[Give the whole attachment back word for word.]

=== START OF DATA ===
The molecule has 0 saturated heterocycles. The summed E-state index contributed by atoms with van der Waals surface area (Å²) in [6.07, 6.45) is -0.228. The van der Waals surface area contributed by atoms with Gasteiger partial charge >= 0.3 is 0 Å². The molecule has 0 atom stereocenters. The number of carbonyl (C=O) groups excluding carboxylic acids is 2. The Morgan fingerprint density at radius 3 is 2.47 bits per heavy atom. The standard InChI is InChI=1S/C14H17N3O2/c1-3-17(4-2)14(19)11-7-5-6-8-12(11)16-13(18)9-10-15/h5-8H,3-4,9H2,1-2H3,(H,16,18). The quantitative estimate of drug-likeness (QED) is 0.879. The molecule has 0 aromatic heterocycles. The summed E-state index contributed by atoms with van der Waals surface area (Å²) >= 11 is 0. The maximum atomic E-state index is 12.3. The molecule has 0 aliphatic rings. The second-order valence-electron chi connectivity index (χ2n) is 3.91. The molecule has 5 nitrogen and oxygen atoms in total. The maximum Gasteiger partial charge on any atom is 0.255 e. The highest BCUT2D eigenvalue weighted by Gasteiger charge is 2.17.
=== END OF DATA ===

The molecule has 0 saturated heterocycles. The summed E-state index contributed by atoms with van der Waals surface area (Å²) in [6.07, 6.45) is -0.228. The van der Waals surface area contributed by atoms with Gasteiger partial charge >= 0.3 is 0 Å². The molecule has 0 atom stereocenters. The number of carbonyl (C=O) groups excluding carboxylic acids is 2. The Morgan fingerprint density at radius 3 is 2.47 bits per heavy atom. The standard InChI is InChI=1S/C14H17N3O2/c1-3-17(4-2)14(19)11-7-5-6-8-12(11)16-13(18)9-10-15/h5-8H,3-4,9H2,1-2H3,(H,16,18). The quantitative estimate of drug-likeness (QED) is 0.879. The molecule has 0 aromatic heterocycles. The summed E-state index contributed by atoms with van der Waals surface area (Å²) >= 11 is 0. The maximum atomic E-state index is 12.3. The molecule has 0 aliphatic rings. The second-order valence-electron chi connectivity index (χ2n) is 3.91. The molecule has 5 nitrogen and oxygen atoms in total. The maximum Gasteiger partial charge on any atom is 0.255 e. The highest BCUT2D eigenvalue weighted by Gasteiger charge is 2.17.